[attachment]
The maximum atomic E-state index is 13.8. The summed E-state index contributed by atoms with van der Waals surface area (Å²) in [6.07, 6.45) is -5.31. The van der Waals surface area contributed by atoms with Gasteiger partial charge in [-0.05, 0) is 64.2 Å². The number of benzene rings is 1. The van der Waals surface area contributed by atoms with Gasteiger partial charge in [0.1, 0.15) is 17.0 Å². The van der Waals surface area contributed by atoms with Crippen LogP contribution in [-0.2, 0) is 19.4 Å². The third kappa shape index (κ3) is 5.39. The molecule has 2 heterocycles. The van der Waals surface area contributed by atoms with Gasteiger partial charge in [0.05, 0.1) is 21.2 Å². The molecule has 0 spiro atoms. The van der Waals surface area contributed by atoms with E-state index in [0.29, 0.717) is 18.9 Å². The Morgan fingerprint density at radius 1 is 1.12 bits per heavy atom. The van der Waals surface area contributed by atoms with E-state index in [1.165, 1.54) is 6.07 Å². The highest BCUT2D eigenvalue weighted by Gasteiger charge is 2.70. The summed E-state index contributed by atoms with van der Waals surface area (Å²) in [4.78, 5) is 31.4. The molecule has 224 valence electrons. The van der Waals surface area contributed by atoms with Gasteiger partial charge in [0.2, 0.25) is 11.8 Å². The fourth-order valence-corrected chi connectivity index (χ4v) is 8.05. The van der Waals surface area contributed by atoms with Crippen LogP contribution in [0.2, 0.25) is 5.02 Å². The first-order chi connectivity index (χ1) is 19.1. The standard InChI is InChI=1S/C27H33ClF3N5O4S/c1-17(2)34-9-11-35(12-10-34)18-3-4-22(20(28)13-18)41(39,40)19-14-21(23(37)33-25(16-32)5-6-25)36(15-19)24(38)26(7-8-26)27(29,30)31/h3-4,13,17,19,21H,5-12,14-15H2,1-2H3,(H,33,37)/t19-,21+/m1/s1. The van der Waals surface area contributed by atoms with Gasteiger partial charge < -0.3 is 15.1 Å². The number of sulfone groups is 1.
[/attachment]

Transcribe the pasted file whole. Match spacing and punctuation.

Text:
The maximum atomic E-state index is 13.8. The summed E-state index contributed by atoms with van der Waals surface area (Å²) in [6.07, 6.45) is -5.31. The van der Waals surface area contributed by atoms with Gasteiger partial charge in [-0.05, 0) is 64.2 Å². The number of benzene rings is 1. The van der Waals surface area contributed by atoms with Gasteiger partial charge in [0.1, 0.15) is 17.0 Å². The van der Waals surface area contributed by atoms with Crippen LogP contribution in [-0.2, 0) is 19.4 Å². The third kappa shape index (κ3) is 5.39. The molecule has 2 heterocycles. The van der Waals surface area contributed by atoms with Gasteiger partial charge in [0.05, 0.1) is 21.2 Å². The molecule has 0 spiro atoms. The van der Waals surface area contributed by atoms with E-state index in [0.29, 0.717) is 18.9 Å². The Morgan fingerprint density at radius 1 is 1.12 bits per heavy atom. The van der Waals surface area contributed by atoms with E-state index in [1.165, 1.54) is 6.07 Å². The highest BCUT2D eigenvalue weighted by Gasteiger charge is 2.70. The summed E-state index contributed by atoms with van der Waals surface area (Å²) in [4.78, 5) is 31.4. The molecule has 224 valence electrons. The van der Waals surface area contributed by atoms with Gasteiger partial charge in [0.2, 0.25) is 11.8 Å². The fourth-order valence-corrected chi connectivity index (χ4v) is 8.05. The van der Waals surface area contributed by atoms with Crippen LogP contribution in [0.2, 0.25) is 5.02 Å². The first-order chi connectivity index (χ1) is 19.1. The standard InChI is InChI=1S/C27H33ClF3N5O4S/c1-17(2)34-9-11-35(12-10-34)18-3-4-22(20(28)13-18)41(39,40)19-14-21(23(37)33-25(16-32)5-6-25)36(15-19)24(38)26(7-8-26)27(29,30)31/h3-4,13,17,19,21H,5-12,14-15H2,1-2H3,(H,33,37)/t19-,21+/m1/s1. The van der Waals surface area contributed by atoms with Gasteiger partial charge < -0.3 is 15.1 Å². The number of sulfone groups is 1.